Wisconsin Public Radio had two good pieces, one theirs, one NPR’s to end the week on the Algae blooms in Lake Erie and how Lake Michigan is ripe for one of their own, around the Green Bay area and probably other parts of the lake (Sheboygan River at Sheboygan?)
Here is the National Public Radio story on the local Ohio farmers now under the spotlight for the Lake Erie bloom, according to the story, the farmers try to minimize their phosphorus applications, but the story does not go into detail into how it happens.
The WPR story refers to Wisconsin’s EPA regulations as voluntary and not tracked and regulated. Farmers of course have good reason to minimize fertilizer application to save money in production so they can make a profit per acre/bushel on each crop.
This is where the UAV revolution I wrote about a couple days ago at Farmfest in Redwood Falls, MN about the low altitude (less than 500ft) drones already in action. I do not have any data on the Wisconsin or Ohio Farm Bureaus as to how many farmers in the lake watersheds are deploying this technology as it is so new (most Minnesota farm runoff heads to the Gulf of Mexico, some to Hudson Bay, and some to Lake Superior). This is a amazing market for this small scale technology through Sept 2015 and beyond (larger drones can probably fly after that date if the FAA approves them).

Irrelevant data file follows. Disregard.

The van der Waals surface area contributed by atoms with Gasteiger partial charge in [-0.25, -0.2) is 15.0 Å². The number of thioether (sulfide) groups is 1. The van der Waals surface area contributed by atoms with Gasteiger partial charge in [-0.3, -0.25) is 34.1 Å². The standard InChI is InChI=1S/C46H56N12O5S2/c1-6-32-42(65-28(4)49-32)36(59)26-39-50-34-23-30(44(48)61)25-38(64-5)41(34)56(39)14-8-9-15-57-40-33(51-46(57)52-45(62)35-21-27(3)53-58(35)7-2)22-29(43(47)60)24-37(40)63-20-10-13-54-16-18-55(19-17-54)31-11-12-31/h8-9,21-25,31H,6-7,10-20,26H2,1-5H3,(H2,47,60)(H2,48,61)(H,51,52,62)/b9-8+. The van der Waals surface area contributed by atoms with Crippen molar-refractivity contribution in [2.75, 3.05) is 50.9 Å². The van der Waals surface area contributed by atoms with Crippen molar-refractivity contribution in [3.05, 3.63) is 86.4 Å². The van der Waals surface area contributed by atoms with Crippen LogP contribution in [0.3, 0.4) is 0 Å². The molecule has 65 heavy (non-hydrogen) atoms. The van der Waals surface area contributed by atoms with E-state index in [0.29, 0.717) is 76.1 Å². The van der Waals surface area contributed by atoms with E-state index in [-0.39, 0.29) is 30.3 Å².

To maximize compliance it would be a combination of EPA regulations, government grants, and profit motivation by each farmer to get UAV technology, minimize phosphorous application through detailed map field data. To maximize the watershed reductions, Farm Bureau agreements to share data so large spatial datasets can be created will keep the Great Lakes as blue as possible and the water as clean as possible and drinkable as possible.